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New state bill aims to secure basic rights for dogs and cats


LOS ANGELES (KABC) — A new bill, introduced by Assemblyman Miguel Santiago, who represents Los Angeles’ 53rd District, is in the works to secure certain rights for pets. The Assembly Bill of 1881 is called the “Dog and Cat Bill of Rights” in an effort to promote the welfare of companion animals and combat cruelty to animals.

“Well, cruelty to animals takes very different forms. It’s direct abuse. But it’s also not looking after them well. It’s not walking them, not giving them of mental stimulation, not taking care of them,” Assemblyman Santiago said. “These are big things we need to keep in mind when buying a dog, adopting a dog, or rescuing a dog.”

AB 1881 would require the Bill of Rights to be posted on the premises of animal shelters and rescue organizations.
Here are the 7 specific rights set out in the bill.

-Dogs and cats have the right to be free from exploitation, cruelty, neglect and abuse.
-Dogs and cats have the right to a comfortable life, free from fear and anxiety.
-Dogs and cats have the right to daily mental stimulation and appropriate physical exercise.

-Dogs and cats have the right to nutritious food, clean water and shelter in an appropriate and safe environment.
-Dogs and cats have the right to preventive and therapeutic health care.
-Dogs and cats have the right to be properly identified by tags, microchips or other humane means.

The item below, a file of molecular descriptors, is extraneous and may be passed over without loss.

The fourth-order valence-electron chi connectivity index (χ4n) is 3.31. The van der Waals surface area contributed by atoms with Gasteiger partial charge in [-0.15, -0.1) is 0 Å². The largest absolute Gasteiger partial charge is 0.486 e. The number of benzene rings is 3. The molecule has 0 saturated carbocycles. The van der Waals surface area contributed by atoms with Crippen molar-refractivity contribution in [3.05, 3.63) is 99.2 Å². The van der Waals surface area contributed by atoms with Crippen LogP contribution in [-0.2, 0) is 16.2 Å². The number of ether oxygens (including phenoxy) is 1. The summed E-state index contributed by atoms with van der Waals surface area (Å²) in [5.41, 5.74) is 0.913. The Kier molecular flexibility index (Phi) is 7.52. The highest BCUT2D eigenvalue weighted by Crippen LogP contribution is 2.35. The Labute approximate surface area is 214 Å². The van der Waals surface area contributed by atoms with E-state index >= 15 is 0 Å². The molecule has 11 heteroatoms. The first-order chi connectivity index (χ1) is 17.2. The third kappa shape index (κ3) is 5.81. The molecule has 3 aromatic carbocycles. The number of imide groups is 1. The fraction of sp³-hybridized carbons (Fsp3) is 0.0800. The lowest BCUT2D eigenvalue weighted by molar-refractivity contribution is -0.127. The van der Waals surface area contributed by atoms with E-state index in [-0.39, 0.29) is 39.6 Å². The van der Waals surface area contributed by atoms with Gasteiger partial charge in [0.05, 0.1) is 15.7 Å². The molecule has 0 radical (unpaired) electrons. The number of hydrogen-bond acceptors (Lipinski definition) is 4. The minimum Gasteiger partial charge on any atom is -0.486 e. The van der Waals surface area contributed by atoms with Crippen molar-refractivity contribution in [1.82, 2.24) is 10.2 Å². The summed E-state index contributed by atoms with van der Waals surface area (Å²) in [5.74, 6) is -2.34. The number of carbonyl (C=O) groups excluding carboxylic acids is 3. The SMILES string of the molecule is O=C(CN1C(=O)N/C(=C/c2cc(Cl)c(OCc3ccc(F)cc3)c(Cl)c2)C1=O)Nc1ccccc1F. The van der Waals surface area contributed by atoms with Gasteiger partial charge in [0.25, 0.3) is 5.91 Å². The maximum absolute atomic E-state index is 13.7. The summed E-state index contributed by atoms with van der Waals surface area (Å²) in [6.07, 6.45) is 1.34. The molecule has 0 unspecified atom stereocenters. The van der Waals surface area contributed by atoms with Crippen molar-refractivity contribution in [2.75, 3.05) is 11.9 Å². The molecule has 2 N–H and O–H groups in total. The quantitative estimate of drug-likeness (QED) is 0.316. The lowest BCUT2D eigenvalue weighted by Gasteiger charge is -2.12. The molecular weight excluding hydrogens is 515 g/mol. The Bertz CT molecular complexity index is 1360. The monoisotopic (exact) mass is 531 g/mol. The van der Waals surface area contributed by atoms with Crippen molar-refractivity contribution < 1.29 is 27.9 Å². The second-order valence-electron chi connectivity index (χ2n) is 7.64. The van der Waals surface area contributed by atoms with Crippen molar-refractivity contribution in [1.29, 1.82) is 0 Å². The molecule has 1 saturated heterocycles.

-Dogs and cats have the right to be neutered and neutered to avoid unwanted litters.

“There are basic needs that are on the bill. But sadly, you’d be surprised how unaware people are of that,” said Genaro Garcia, animal rights advocate for Angel’s Rescue.

Garcia, a Pico Rivera resident, has been rescuing injured animals for nine years with his wife and said he supports the bill.

“We’ve been in a lot of situations where people don’t know the basic needs. Like just putting water in the bowls or the pet’s food,” Garcia said. “When we arrived at many homes, the dogs and cats hadn’t eaten for a few days, which is unfortunate.”

Assemblyman Santiago was also the co-author of the state law that allows a person to break a car window to save a dog in hot weather. With this new bill, Santiago said the first offense would be a warning and the second offense would result in a $250 fine. The money from the fines would be used to fund the program.

“We’re starting to see people bring their dogs back to a shelter because they don’t have time for them. We want to make sure their next family, their forever family, knows what it takes to take care of them. ‘a dog or a cat.’

The next step for the bill is to go to committee for review.

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